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Lord Goodhart: This group of amendments concerns the future title of the Minister at the head of the Department for Constitutional Affairs. In speaking to Amendments Nos. 1 and 7 in this group, I will have to discuss our own Amendment No. 8, which proposes the alternative name for the office of Secretary of State for Justice. Our position on Amendments Nos. 1 and 7 cannot be explained without reference to that alternative name. I asked to have Amendment No. 8 grouped with Amendments Nos. 1 and 7. That has not been done, so I will have to speak to Amendment No. 8 in this debate and I promise the Committee that I will not speak to it again when we reach the point at which it appears on the list.

As the noble Lord, Lord Richard, said in his very informative introduction to this debate, there was broad consensus in the Select Committee on what the Minister should and should not do. It was agreed that the Minister should not sit as a judge, should not be head of the judiciary in England and Wales and should have only a limited role in the appointment and promotion of the judiciary—a step that would greatly protect the independence of the judiciary. It was agreed that the Minister should continue to be head of his department, which is now a substantial department with a budget of more than £3 billion a year including legal aid. It was agreed that the Minister should have a role as defender of the independence of the judiciary and of the rule of law and that that should be recognised in the Bill, although we have not yet achieved consensus on the text.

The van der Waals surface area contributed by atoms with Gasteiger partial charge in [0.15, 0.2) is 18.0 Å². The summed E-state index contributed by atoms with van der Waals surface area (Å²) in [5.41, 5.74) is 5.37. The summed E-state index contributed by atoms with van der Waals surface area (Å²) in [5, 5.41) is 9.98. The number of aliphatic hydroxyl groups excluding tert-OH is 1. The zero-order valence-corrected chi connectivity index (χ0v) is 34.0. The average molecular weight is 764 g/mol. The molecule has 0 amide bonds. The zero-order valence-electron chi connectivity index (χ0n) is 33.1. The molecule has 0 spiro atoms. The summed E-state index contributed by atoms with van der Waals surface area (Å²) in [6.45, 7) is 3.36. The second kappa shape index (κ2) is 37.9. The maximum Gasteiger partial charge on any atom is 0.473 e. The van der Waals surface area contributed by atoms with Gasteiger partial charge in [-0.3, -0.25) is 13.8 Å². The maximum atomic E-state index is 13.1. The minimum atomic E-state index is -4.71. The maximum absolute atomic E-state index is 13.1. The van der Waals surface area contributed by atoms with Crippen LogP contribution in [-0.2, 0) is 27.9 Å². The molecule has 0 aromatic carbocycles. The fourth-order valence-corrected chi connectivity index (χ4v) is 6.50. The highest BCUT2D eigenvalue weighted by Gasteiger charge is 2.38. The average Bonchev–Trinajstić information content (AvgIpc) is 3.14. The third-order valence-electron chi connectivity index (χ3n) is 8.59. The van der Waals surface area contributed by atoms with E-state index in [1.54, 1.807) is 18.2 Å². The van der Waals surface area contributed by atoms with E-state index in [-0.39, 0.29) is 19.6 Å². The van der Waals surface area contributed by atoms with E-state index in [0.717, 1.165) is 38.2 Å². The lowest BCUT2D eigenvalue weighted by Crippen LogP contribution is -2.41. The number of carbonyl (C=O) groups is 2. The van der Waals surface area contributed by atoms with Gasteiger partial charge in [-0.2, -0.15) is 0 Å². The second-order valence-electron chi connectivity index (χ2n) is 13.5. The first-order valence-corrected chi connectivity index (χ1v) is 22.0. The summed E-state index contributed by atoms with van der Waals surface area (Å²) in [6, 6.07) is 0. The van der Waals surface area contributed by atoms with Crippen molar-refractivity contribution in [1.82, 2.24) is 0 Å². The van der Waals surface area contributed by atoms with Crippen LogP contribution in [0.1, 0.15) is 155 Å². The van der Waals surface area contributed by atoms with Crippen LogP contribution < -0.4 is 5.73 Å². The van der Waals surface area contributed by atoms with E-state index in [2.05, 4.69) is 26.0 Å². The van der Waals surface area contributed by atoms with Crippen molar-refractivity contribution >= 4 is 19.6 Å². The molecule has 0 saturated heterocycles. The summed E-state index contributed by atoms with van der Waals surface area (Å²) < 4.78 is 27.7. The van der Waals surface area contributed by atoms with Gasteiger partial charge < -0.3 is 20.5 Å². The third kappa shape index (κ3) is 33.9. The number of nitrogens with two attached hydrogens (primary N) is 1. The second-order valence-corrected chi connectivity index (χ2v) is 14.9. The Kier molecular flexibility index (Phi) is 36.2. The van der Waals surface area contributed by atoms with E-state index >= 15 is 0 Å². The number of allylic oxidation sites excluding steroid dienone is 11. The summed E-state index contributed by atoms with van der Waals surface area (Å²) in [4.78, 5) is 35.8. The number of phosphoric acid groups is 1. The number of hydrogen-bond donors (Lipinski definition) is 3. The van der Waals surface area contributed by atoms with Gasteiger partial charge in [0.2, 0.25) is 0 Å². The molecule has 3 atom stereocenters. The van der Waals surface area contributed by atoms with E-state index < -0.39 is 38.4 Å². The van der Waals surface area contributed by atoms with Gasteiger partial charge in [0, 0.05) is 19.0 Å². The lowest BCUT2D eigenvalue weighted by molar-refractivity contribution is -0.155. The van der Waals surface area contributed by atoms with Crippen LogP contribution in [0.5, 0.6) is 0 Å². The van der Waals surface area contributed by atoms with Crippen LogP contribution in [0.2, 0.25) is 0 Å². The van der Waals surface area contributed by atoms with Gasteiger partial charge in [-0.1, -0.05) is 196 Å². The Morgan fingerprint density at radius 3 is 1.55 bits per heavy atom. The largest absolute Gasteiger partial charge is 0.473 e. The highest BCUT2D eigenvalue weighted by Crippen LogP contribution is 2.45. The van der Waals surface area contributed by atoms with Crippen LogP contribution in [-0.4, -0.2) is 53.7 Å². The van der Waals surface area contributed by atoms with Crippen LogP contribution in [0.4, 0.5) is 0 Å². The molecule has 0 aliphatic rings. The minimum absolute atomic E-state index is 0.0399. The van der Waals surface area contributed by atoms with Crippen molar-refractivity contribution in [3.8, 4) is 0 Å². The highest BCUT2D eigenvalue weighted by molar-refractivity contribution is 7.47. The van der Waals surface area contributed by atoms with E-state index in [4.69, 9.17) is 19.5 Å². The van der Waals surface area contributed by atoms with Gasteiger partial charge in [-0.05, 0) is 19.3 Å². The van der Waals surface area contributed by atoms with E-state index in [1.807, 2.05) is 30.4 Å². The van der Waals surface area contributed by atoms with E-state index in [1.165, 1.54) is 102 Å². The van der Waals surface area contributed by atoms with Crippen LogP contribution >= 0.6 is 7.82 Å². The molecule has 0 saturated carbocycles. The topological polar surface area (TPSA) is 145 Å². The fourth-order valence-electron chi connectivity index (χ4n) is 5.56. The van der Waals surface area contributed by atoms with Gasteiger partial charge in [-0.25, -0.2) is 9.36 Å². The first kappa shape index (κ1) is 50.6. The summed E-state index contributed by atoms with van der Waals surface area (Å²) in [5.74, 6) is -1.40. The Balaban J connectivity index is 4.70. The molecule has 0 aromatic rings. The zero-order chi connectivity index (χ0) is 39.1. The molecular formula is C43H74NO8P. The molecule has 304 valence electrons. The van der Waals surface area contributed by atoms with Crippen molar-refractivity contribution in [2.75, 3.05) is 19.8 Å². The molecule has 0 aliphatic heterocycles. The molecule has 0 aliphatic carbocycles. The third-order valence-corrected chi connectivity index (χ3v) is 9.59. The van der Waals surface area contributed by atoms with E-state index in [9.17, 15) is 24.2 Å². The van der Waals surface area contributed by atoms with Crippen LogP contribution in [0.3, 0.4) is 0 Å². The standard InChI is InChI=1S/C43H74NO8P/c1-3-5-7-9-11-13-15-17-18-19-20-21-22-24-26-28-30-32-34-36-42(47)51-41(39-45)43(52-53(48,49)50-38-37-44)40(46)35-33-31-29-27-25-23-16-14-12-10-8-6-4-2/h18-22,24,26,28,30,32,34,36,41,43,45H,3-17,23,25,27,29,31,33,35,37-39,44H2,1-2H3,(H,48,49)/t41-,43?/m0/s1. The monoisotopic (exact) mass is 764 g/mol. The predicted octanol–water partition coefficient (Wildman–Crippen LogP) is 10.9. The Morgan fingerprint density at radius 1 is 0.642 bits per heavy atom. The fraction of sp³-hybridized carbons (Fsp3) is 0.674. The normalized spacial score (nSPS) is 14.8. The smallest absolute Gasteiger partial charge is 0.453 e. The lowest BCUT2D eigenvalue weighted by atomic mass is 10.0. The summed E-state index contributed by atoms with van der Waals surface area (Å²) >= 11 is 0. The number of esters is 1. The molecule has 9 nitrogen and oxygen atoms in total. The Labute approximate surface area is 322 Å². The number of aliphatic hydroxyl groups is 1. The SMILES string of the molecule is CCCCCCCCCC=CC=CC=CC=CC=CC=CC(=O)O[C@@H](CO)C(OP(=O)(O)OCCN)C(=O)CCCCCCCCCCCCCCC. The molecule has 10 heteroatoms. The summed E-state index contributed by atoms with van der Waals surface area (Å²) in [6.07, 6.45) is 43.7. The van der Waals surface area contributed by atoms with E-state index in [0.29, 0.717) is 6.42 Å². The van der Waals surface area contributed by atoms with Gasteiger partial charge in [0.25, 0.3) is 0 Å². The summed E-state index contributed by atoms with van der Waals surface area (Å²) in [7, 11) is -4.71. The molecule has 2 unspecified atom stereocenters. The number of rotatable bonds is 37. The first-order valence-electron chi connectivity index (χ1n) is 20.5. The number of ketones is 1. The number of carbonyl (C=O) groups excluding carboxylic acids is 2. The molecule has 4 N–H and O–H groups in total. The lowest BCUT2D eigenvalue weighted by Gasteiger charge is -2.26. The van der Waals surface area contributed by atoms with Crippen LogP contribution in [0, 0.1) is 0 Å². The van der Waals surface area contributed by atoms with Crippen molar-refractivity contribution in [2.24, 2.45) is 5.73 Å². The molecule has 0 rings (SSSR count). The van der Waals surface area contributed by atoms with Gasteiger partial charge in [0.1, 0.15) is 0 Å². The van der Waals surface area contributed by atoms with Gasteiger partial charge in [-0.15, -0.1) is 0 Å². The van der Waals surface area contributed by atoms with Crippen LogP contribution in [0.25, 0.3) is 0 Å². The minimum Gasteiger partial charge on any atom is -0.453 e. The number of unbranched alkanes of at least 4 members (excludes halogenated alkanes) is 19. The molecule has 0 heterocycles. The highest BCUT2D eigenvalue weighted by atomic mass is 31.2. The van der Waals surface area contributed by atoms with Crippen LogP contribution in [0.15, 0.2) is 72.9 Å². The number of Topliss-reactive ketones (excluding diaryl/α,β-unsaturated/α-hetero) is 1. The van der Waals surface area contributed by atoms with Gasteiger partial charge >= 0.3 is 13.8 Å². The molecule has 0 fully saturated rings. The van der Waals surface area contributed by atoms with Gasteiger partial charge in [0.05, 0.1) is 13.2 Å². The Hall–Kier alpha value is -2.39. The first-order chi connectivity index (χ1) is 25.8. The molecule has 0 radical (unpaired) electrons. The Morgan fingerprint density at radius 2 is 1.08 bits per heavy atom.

The disputes that remain, therefore, are not about the functions of the Minister. They are: first, whether the Minister should have legal qualifications; secondly, whether he—I use the word "he" because of the current convention for using the gender of the present holder of the office—should have to be a Member of your Lordships' House; and thirdly, what he should be called. In a way, I regret that the title of the office has come first in the debate. It might have been better to tackle the other issues first so that we could see what kind of creature we were describing.

Titles are symbolic, but that does not mean that the issue is unimportant. Symbols have potency. However, it is plain that the new office is very different from the old one. In the past, the office had both judicial and political functions. Certainly, at times in the past the judicial functions were the more important of the two—as, for example, in the time of Lord Eldon, who was Lord Chancellor for some 20 years between 1805 and 1825 and spent most of his time sitting as judge of the Chancery Court.
 
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Now, of course, the judicial role, or the vestiges of it, are to be removed. The question is whether the title of Lord Chancellor should go with it. It would be possible to retain the name of Lord Chancellor for the remaining functions of the Minister. There are arguments for that. First, continuity would be maintained. Secondly, it is said that if it is at least coupled with the requirement that the Minister should have legal qualifications and be a Member of your Lordships' House, it would strengthen the standing and independence of the Minister and his ability to stand up to Cabinet colleagues to protect the independence of the judiciary and the rule of law. That argument has been clearly and forcefully put by both the previous speakers.